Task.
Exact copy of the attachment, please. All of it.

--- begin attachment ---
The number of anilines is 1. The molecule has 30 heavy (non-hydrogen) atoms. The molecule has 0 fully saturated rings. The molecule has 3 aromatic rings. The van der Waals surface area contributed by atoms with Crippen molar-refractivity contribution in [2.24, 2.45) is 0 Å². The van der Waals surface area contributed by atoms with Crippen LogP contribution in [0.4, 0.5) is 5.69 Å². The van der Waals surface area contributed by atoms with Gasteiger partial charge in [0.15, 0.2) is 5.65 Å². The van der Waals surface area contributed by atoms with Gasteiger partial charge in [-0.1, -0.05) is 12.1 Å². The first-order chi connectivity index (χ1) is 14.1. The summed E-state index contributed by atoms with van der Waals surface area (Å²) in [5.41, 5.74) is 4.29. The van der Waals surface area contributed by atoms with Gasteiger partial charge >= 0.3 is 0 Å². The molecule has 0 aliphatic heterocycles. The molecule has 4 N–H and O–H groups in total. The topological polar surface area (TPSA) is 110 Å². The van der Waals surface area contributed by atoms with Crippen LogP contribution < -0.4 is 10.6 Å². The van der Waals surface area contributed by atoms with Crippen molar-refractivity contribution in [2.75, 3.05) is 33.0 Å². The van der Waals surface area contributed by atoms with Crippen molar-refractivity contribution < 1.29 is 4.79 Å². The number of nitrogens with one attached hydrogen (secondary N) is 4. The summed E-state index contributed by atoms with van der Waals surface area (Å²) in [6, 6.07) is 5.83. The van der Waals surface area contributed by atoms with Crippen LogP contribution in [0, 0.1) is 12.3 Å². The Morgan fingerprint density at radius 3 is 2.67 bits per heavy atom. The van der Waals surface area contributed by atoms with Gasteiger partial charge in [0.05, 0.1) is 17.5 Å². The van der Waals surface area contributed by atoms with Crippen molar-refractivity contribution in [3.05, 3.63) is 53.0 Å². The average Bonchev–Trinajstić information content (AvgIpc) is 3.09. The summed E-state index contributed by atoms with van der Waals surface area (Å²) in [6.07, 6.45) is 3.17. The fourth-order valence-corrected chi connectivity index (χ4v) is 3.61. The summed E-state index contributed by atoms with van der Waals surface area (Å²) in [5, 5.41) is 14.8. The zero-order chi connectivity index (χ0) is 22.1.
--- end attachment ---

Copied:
The number of anilines is 1. The molecule has 30 heavy (non-hydrogen) atoms. The molecule has 0 fully saturated rings. The molecule has 3 aromatic rings. The van der Waals surface area contributed by atoms with Crippen molar-refractivity contribution in [2.24, 2.45) is 0 Å². The van der Waals surface area contributed by atoms with Crippen LogP contribution in [0.4, 0.5) is 5.69 Å². The van der Waals surface area contributed by atoms with Gasteiger partial charge in [0.15, 0.2) is 5.65 Å². The van der Waals surface area contributed by atoms with Gasteiger partial charge in [-0.1, -0.05) is 12.1 Å². The first-order chi connectivity index (χ1) is 14.1. The summed E-state index contributed by atoms with van der Waals surface area (Å²) in [5.41, 5.74) is 4.29. The van der Waals surface area contributed by atoms with Gasteiger partial charge >= 0.3 is 0 Å². The molecule has 0 aliphatic heterocycles. The molecule has 4 N–H and O–H groups in total. The topological polar surface area (TPSA) is 110 Å². The van der Waals surface area contributed by atoms with Crippen LogP contribution < -0.4 is 10.6 Å². The van der Waals surface area contributed by atoms with Crippen molar-refractivity contribution in [2.75, 3.05) is 33.0 Å². The van der Waals surface area contributed by atoms with Crippen molar-refractivity contribution < 1.29 is 4.79 Å². The number of nitrogens with one attached hydrogen (secondary N) is 4. The summed E-state index contributed by atoms with van der Waals surface area (Å²) in [6, 6.07) is 5.83. The van der Waals surface area contributed by atoms with Crippen LogP contribution in [0, 0.1) is 12.3 Å². The Morgan fingerprint density at radius 3 is 2.67 bits per heavy atom. The van der Waals surface area contributed by atoms with Gasteiger partial charge in [0.05, 0.1) is 17.5 Å². The van der Waals surface area contributed by atoms with Crippen molar-refractivity contribution in [3.05, 3.63) is 53.0 Å². The average Bonchev–Trinajstić information content (AvgIpc) is 3.09. The summed E-state index contributed by atoms with van der Waals surface area (Å²) in [6.07, 6.45) is 3.17. The fourth-order valence-corrected chi connectivity index (χ4v) is 3.61. The summed E-state index contributed by atoms with van der Waals surface area (Å²) in [5, 5.41) is 14.8. The zero-order chi connectivity index (χ0) is 22.1.